Noe Valley Voice July-August 2006

More Books to Read

A craft book on recycling old sweaters and an essay collection about friendships among women are among the San Francisco Public Library gems highlighted this month by children's librarian Pam Ow and Noe Valley Voice bookworm Karol Barske. If you'd like to reserve a book, call your favorite branch or visit the Library's web site, You may also check out the Bookmobile, which is parked in front of St. Philip's School at Elizabeth and Diamond streets on Mondays and Wednesdays from 10:30 a.m. to 1 p.m. Note: The Noe Valley­Sally Brunn Library, 451 Jersey Street, is closed for seismic repairs until late 2007. For information about the renovation, call 557-4353.


Adult Fiction

Twelve American tourists on a Himalayan journey find the road to Burma is paved with "less than honorable intentions, questionable food, and tribal curses," in Amy Tan's Saving Fish From Drowning.

Resourceful Henry Smart leaves behind a life of crime in Dublin (and his wife in jail), travels to America, and helps Louis Armstrong's musical career, in Oh, Play That Thing, Roddy Doyle's follow-up to A Star Called Henry.

Adult Nonfiction

In the new essay collection Stranger Than Fiction, journalist/author Chuck Palahniuk (best known for his novel Fight Club) covers a variety of weird subjects, including Marilyn Manson, Juliette Lewis, submariners, and his own father's murder.

Edited by Jenny Offill and Elissa Schappell, The Friend Who Got Away is a collection of 20 women's "true-life tales of friendships that blew up, burned out, or faded away."

In The Last Imaginary Place: A Human History of the Arctic World, archaeologist Robert McGhee explores the climate and inhabitants of the far north.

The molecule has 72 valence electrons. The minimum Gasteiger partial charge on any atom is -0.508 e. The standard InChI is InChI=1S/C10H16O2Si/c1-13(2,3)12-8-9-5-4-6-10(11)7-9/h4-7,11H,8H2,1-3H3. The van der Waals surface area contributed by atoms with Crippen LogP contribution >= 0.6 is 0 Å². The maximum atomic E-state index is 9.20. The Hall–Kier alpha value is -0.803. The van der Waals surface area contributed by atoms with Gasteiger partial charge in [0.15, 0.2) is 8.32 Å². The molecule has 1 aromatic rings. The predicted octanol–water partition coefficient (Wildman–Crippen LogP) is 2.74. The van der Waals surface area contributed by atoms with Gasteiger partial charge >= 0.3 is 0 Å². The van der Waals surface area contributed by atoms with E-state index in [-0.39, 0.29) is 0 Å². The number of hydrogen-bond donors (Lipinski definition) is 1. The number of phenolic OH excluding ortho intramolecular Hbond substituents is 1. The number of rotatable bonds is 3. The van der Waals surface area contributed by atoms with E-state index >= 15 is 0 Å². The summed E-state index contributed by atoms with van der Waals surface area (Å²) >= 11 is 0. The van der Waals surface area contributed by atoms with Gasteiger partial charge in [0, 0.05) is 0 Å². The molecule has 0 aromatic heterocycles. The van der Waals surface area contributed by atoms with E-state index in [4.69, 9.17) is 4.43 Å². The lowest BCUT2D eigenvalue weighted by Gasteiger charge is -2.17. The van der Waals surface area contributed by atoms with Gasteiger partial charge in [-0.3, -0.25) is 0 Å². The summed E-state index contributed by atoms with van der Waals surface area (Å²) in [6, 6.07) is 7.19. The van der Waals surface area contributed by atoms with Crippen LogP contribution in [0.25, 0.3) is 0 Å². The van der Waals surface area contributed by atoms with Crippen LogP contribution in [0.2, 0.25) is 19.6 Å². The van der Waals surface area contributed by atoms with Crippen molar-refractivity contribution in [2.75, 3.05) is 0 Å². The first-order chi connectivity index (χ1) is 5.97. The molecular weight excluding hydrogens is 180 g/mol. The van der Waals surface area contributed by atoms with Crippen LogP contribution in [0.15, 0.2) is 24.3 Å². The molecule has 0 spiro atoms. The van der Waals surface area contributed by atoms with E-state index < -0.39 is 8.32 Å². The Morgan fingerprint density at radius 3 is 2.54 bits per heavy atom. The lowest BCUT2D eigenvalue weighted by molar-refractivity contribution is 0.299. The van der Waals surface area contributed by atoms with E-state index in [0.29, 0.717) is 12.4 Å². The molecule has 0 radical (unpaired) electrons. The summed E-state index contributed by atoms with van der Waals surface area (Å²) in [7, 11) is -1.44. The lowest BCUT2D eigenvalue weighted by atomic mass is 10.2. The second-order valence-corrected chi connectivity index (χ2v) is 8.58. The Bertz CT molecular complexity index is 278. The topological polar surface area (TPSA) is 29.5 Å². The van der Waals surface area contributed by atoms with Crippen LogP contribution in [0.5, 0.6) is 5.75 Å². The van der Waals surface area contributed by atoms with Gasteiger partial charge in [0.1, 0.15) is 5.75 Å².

Tama Janowitz, author of Slaves of New York, tells fond tales of that other great coastal city, in Area Code 212: New York Days, New York Nights.

--Karol Barske, Noe Valley Voice staff

Children's Fiction

Find out if Maisy the mouse and her four friends will be able to fit inside their tent, in Maisy Goes Camping by Lucy Cousins. Ages 2 to 5.

In a garden near Beijing, The Pea Blossom yields five peas, each with its own dream and destiny, in Amy Lowry Poole's retelling of a Hans Christian Andersen tale, with her delicate watercolor paintings. Ages 5 to 8.

David Biedrzycki wittily relates the adventure of Ace Lacewing, Bug Detective, who is on the trail of the missing Queenie Bee amidst the insect inhabitants of Motham City. Ages 7 to 9.

Children's Nonfiction

Read Butterflies by Martin Schwabacher before visiting the San Francisco Conservatory of Flowers' Butterfly Zone exhibit. Ages 8 to 10.

Dip into the collection of stories, memories, advice, poems, and drawings in Guys Write for Guys Read, edited by Jon Scieszka, for glimpses into 91 authors' and artists' experiences of boyhood. Ages 11 to 14.

Unleash your crafting creativity by recycling and transforming clothing into items such as mittens, hats, and purses, as seen in Second-Time Cool: The Art of Chopping Up a Sweater, by Anna-Stina Lindén Ivarsson, and others. Ages 12 and up.

--Pam Ow, Children's Librarian, Eureka Valley­ Harvey Milk Memorial Branch Library


Stories & Lapsits

Bethany United Methodist Church, at the corner of Sanchez and Clipper streets, is now offering space for the Noe Valley Library's weekly programs for children. This month's lapsits, for newborns to 3-year-olds, will be held Tuesdays, July 11, 18, and 25, at 10:15 a.m. Preschool story time, for kids ages 3 to 5, takes place at 11 a.m., also on Tuesdays, July 11, 18, and 25.

Meanwhile, the Eureka Valley and other local libraries, along with the Main Branch, host a variety of lapsits, lectures, and special events, for both children and adults. Go to for complete listings.